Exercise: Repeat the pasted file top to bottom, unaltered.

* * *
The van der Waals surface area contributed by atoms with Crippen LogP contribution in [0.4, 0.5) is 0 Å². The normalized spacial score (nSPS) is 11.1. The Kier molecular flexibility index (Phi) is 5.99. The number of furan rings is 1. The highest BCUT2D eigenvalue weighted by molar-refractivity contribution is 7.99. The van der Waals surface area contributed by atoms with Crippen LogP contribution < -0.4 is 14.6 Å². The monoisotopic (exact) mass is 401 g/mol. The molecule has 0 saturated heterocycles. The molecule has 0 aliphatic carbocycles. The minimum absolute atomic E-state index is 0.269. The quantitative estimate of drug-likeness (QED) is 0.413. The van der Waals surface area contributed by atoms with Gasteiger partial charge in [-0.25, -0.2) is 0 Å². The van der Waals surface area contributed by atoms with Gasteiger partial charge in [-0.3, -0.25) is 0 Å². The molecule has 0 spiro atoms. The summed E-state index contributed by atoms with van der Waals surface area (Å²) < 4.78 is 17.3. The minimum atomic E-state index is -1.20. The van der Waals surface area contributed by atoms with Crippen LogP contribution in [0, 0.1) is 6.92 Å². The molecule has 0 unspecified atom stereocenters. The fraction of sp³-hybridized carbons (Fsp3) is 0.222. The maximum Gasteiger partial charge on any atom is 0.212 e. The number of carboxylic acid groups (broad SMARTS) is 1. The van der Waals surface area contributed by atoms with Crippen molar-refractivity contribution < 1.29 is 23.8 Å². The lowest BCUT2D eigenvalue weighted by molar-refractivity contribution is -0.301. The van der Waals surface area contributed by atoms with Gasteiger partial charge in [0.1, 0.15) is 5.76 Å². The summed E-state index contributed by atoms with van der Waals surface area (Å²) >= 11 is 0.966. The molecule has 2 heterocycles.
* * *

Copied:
The van der Waals surface area contributed by atoms with Crippen LogP contribution in [0.4, 0.5) is 0 Å². The normalized spacial score (nSPS) is 11.1. The Kier molecular flexibility index (Phi) is 5.99. The number of furan rings is 1. The highest BCUT2D eigenvalue weighted by molar-refractivity contribution is 7.99. The van der Waals surface area contributed by atoms with Crippen LogP contribution < -0.4 is 14.6 Å². The monoisotopic (exact) mass is 401 g/mol. The molecule has 0 saturated heterocycles. The molecule has 0 aliphatic carbocycles. The minimum absolute atomic E-state index is 0.269. The quantitative estimate of drug-likeness (QED) is 0.413. The van der Waals surface area contributed by atoms with Gasteiger partial charge in [-0.25, -0.2) is 0 Å². The van der Waals surface area contributed by atoms with Gasteiger partial charge in [-0.3, -0.25) is 0 Å². The molecule has 0 spiro atoms. The summed E-state index contributed by atoms with van der Waals surface area (Å²) < 4.78 is 17.3. The minimum atomic E-state index is -1.20. The van der Waals surface area contributed by atoms with Crippen LogP contribution in [0, 0.1) is 6.92 Å². The molecule has 0 unspecified atom stereocenters. The fraction of sp³-hybridized carbons (Fsp3) is 0.222. The maximum Gasteiger partial charge on any atom is 0.212 e. The number of carboxylic acid groups (broad SMARTS) is 1. The van der Waals surface area contributed by atoms with Crippen molar-refractivity contribution < 1.29 is 23.8 Å². The lowest BCUT2D eigenvalue weighted by molar-refractivity contribution is -0.301. The van der Waals surface area contributed by atoms with Gasteiger partial charge in [0.1, 0.15) is 5.76 Å². The summed E-state index contributed by atoms with van der Waals surface area (Å²) >= 11 is 0.966. The molecule has 2 heterocycles.